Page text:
In A Void the Size of the World, Abby runs away into the woods behind her house and disappears. I’ve never been worried about going missing, but this book definitely left new thoughts and fears lingering on in my mind. In an effort to deal with this continuing paranoia, I fell down an internet rabbit hole researching missing persons cases. My search mostly brought on another round of questions and frustration at the lack of resolution. Still, I was compelled to go further and continue searching for more, reading up on all the details of these unusual cases. Below, I’ve collected some of the most mysterious disappearances that remain unresolved.
Cynthia Anderson – On August 4, 1981, 20-year-old Cynthia Anderson vanished from her job as a secretary at a law firm in Toledo, Ohio. Her car was left in the lot, even though her purse and car keys had gone missing. Creepily enough, the romance novel she had been reading was on her desk, opened to a scene where the heroine is abducted at knifepoint. One theory holds that Cynthia staged her own disappearance, and she has still remained missing without any trace of her over the years.
Asha Degree – On February 14, 2000, 9-year-old Asha Degree went missing during the night. She shared a room with her brother, and he had no idea what had happened to her. There were sightings of a girl walking down the highway at around 4 AM, so she might have been running away, copying some of the adventure fantasy books she’d been reading about kids. Three days after her disappearance, her belongings started showing up, including her pencil, marker, and hair bow in the doorway of a toolshed a mile away from her home. Over a year later, her backpack was found 26 miles away, though still no trace or evidence of what happened to Asha.
Diane Augat – On April 10, 1988, Diane Augat left her home in Odessa, Florida and disappeared. Two weeks later, a bag containing her clothes was found in the freezer of a convenience store. Two and a half years after she went missing, Diane’s brother’s girlfriend found a bag in another convenience store labeled “Diane” containing items that may have belonged to her. However, she was never found.
Bobby Dunbar – On August 23, 1912, the Dunbar family took a fishing trip in Louisiana. Their 4-year-old son was abducted, but eight months later, found in the custody of William Cantwell Walters. He was arrested, and Bobby was returned to his family. But wait, there’s more—a woman named Julia Anderson claimed that “Bobby Dunbar” was actually her son, and that this was a mistaken identity case. Her claim was dismissed. Over 90 years later, a DNA test taken by one of Bobby Dunbar’s grandchildren confirmed that the child raised as Bobby Dunbar was not Bobby Dunbar!
Felix Moncla – In 1952, Lieutenant Felix Moncla was stationed in Michigan when an unidentified flying object appeared on radar. Moncla took an aircraft up to investigate. Operators claimed that on the radar, the aircraft merged with the UFO, both disappearing. However, no debris was ever found.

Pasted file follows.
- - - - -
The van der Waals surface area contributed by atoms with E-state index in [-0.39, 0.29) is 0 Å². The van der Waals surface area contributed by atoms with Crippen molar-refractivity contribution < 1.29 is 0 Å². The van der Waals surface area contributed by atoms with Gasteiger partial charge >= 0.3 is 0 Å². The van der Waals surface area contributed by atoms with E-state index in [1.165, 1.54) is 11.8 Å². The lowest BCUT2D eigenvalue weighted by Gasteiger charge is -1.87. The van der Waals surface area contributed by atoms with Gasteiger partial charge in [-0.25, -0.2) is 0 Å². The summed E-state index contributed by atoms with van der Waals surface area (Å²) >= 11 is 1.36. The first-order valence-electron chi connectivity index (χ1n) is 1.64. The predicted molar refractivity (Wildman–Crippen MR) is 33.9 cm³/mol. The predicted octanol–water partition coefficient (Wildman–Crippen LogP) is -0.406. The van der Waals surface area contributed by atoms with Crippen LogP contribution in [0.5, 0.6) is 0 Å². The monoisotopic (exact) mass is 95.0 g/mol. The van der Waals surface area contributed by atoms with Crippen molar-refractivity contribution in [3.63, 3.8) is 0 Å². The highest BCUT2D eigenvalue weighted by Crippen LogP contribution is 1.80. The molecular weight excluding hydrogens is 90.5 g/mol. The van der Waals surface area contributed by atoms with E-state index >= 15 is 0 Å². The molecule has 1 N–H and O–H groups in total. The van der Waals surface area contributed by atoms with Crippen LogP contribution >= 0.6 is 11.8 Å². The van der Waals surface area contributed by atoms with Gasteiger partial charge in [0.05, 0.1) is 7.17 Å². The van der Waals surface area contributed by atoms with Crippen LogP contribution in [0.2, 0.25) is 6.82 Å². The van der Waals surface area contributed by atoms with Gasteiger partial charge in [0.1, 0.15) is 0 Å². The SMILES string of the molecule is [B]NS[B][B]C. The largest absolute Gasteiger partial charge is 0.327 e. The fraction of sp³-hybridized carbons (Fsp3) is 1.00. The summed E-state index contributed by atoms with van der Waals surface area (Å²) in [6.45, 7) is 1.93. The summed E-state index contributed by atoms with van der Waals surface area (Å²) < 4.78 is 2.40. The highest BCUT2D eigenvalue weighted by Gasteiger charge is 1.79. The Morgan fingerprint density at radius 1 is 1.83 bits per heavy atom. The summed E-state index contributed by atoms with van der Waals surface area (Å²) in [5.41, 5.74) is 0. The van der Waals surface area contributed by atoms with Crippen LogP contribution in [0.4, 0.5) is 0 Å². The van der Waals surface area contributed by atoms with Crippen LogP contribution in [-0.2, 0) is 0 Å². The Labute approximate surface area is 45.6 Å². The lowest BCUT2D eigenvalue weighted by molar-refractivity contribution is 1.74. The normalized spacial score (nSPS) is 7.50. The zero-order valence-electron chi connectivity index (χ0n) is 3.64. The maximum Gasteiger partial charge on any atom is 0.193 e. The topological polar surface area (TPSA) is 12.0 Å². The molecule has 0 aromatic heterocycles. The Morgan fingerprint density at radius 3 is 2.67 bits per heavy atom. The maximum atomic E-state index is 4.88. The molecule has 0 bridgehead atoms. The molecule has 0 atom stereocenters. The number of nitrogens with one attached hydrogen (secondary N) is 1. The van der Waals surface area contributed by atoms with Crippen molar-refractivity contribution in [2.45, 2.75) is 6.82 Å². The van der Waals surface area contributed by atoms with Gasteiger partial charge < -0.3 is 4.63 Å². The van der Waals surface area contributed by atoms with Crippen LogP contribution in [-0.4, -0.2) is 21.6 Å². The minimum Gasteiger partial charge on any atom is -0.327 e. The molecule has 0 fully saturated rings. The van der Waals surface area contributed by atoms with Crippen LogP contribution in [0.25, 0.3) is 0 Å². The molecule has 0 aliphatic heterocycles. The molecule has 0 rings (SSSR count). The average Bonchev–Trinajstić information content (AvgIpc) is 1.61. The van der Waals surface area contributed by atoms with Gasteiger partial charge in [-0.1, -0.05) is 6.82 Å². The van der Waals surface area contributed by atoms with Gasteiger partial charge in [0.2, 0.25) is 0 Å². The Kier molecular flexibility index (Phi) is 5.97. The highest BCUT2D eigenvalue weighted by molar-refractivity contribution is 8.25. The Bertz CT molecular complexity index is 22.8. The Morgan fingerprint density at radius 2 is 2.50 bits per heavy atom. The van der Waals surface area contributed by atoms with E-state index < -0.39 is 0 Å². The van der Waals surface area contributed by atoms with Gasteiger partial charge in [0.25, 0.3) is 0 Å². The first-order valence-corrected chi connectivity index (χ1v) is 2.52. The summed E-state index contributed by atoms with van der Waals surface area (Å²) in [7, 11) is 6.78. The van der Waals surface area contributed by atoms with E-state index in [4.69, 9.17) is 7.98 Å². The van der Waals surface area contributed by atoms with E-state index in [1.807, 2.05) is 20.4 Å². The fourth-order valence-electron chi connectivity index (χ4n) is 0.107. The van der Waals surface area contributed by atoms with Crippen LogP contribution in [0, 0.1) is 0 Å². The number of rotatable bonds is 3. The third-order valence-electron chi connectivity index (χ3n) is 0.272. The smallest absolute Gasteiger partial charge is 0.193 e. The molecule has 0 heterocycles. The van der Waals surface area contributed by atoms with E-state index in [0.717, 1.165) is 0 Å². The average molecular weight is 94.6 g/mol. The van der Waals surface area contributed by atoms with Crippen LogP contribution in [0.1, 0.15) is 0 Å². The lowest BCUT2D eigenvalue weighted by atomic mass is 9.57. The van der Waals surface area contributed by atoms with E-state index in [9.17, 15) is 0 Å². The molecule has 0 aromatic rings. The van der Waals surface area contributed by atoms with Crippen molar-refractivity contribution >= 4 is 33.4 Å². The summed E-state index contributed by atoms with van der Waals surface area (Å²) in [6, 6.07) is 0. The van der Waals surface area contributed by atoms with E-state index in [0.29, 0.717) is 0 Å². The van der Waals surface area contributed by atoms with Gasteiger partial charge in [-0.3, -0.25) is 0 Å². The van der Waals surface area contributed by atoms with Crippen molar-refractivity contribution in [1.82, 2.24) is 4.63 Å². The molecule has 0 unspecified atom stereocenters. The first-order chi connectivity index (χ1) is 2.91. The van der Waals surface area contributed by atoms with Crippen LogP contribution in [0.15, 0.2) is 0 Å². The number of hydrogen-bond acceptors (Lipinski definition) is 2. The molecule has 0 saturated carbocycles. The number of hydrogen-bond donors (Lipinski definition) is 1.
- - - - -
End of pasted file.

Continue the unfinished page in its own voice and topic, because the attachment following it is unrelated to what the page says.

Maura Murray – On February 9, 2004, after a car crash in New Hampshire, 21-year-old nursing student Maura Murray disappeared. Strange events leading up to her disappearance include lying about a death in the family to take time off of school; using a stolen credit card to order food; crashing her father’s car; mysterious phone calls; searching for directions to the Berkshires and Burlington, VT; packing up her belongings; and ultimately crashing her own car into a snow bank and then disappearing from the scene entirely.
Jennifer Kesse – On January 26, 2006, Jennifer Kesse went missing in Orlando. Her day went normally that Monday, going to work, talking to her family, and then calling her boyfriend. Tuesday, she did not show up for work and her boyfriend had not heard from her. All of her belongings indicated that she had carried out her normal morning routine until leaving her apartment. It’s believed that she may have been abducted while walking to her car, as her car was found in a nearby condo complex a few days later. Surveillance footage shows someone parking her car and leaving, but the person of interest’s features were blocked by a gate and the timing of the video shots.
The Sodder children – On Christmas Eve 1945, a house fire destroyed the Sodder family’s home in Fayetteville, WV. Four of the nine children escaped, along with the parents, but the other five went missing. Their remains were never found, but in 1967, a photo of a young man, about 30 years old, turned up in the mail and is believed to be one of the missing children.
The ten people who sailed on the Mary Celeste – In 1872, the captain, his family, and the crew disappeared from this ship while sailing from New York City to Genoa, Italy. Strangely enough, everything besides the one lifeboat, including the cargo and supply of food and water for six months remained intact. Theories about pirates, mutiny, and explosions due to alcohol vapors have been ruled out. The most likely cause for the disappearance of the people on board is that the captain called for everyone to abandon ship at the first sight of land since the pumps became inoperable. With the rough weather and no way of knowing if the ship would sink, it’s not unlikely that he would’ve issued the order. Still, there is no definite conclusion about what happened or any trace of the crew.
Do you know of any mysterious disappearances that we didn’t mention? Share them with us in the comments.